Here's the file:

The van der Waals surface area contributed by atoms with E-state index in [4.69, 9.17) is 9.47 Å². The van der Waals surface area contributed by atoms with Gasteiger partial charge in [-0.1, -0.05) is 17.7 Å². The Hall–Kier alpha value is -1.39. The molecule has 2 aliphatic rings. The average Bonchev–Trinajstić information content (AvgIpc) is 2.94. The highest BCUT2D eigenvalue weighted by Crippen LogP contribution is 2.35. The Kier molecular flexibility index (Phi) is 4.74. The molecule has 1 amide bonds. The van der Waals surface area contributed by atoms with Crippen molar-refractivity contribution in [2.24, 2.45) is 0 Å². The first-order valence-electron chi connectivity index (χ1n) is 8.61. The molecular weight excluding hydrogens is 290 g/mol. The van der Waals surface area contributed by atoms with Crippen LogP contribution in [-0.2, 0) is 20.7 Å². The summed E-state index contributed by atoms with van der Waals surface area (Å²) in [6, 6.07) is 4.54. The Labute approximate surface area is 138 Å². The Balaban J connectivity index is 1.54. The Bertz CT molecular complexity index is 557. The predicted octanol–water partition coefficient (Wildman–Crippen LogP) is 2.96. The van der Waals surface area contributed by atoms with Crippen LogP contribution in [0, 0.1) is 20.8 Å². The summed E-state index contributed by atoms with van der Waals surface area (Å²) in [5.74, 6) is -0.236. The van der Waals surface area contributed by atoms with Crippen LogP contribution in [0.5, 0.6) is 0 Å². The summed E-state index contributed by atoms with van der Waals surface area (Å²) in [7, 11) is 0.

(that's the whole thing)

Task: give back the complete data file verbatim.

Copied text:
The van der Waals surface area contributed by atoms with E-state index in [4.69, 9.17) is 9.47 Å². The van der Waals surface area contributed by atoms with Gasteiger partial charge in [-0.1, -0.05) is 17.7 Å². The Hall–Kier alpha value is -1.39. The molecule has 2 aliphatic rings. The average Bonchev–Trinajstić information content (AvgIpc) is 2.94. The highest BCUT2D eigenvalue weighted by Crippen LogP contribution is 2.35. The Kier molecular flexibility index (Phi) is 4.74. The molecule has 1 amide bonds. The van der Waals surface area contributed by atoms with Crippen molar-refractivity contribution in [2.24, 2.45) is 0 Å². The first-order valence-electron chi connectivity index (χ1n) is 8.61. The molecular weight excluding hydrogens is 290 g/mol. The van der Waals surface area contributed by atoms with Crippen LogP contribution in [-0.2, 0) is 20.7 Å². The summed E-state index contributed by atoms with van der Waals surface area (Å²) in [6, 6.07) is 4.54. The Labute approximate surface area is 138 Å². The Balaban J connectivity index is 1.54. The Bertz CT molecular complexity index is 557. The predicted octanol–water partition coefficient (Wildman–Crippen LogP) is 2.96. The van der Waals surface area contributed by atoms with Crippen LogP contribution in [0, 0.1) is 20.8 Å². The summed E-state index contributed by atoms with van der Waals surface area (Å²) in [5.74, 6) is -0.236. The van der Waals surface area contributed by atoms with Crippen LogP contribution in [0.5, 0.6) is 0 Å². The summed E-state index contributed by atoms with van der Waals surface area (Å²) in [7, 11) is 0.